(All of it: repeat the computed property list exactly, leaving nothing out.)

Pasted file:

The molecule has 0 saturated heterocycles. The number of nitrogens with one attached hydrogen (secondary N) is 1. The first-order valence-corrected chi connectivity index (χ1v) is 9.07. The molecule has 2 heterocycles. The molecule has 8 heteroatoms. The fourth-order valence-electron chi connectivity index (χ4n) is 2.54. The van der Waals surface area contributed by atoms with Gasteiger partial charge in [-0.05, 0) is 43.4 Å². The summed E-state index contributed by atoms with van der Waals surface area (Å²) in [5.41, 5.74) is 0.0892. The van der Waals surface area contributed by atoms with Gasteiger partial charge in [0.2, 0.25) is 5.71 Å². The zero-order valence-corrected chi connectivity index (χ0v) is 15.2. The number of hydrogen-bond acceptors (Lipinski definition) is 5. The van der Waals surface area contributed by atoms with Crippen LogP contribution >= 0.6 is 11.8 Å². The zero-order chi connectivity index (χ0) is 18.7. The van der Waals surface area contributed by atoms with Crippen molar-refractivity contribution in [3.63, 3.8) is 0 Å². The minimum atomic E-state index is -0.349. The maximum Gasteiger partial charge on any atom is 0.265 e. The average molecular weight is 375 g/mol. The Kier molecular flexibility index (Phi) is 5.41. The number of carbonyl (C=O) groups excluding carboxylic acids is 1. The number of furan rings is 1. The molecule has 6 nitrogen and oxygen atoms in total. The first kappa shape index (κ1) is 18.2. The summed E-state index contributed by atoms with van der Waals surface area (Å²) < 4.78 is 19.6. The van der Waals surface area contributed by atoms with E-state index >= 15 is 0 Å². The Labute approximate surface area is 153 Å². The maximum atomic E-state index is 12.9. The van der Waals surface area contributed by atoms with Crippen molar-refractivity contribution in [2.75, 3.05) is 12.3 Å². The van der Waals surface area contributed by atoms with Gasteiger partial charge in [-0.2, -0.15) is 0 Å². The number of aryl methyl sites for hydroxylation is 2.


The molecule has 0 saturated heterocycles. The number of nitrogens with one attached hydrogen (secondary N) is 1. The first-order valence-corrected chi connectivity index (χ1v) is 9.07. The molecule has 2 heterocycles. The molecule has 8 heteroatoms. The fourth-order valence-electron chi connectivity index (χ4n) is 2.54. The van der Waals surface area contributed by atoms with Gasteiger partial charge in [-0.05, 0) is 43.4 Å². The summed E-state index contributed by atoms with van der Waals surface area (Å²) in [5.41, 5.74) is 0.0892. The van der Waals surface area contributed by atoms with Gasteiger partial charge in [0.2, 0.25) is 5.71 Å². The zero-order valence-corrected chi connectivity index (χ0v) is 15.2. The number of hydrogen-bond acceptors (Lipinski definition) is 5. The van der Waals surface area contributed by atoms with Crippen LogP contribution >= 0.6 is 11.8 Å². The zero-order chi connectivity index (χ0) is 18.7. The van der Waals surface area contributed by atoms with Crippen molar-refractivity contribution in [3.63, 3.8) is 0 Å². The minimum atomic E-state index is -0.349. The maximum Gasteiger partial charge on any atom is 0.265 e. The average molecular weight is 375 g/mol. The Kier molecular flexibility index (Phi) is 5.41. The number of carbonyl (C=O) groups excluding carboxylic acids is 1. The number of furan rings is 1. The molecule has 6 nitrogen and oxygen atoms in total. The first kappa shape index (κ1) is 18.2. The summed E-state index contributed by atoms with van der Waals surface area (Å²) < 4.78 is 19.6. The van der Waals surface area contributed by atoms with E-state index >= 15 is 0 Å². The Labute approximate surface area is 153 Å². The maximum atomic E-state index is 12.9. The van der Waals surface area contributed by atoms with Crippen molar-refractivity contribution in [2.75, 3.05) is 12.3 Å². The van der Waals surface area contributed by atoms with Gasteiger partial charge in [-0.2, -0.15) is 0 Å². The number of aryl methyl sites for hydroxylation is 2.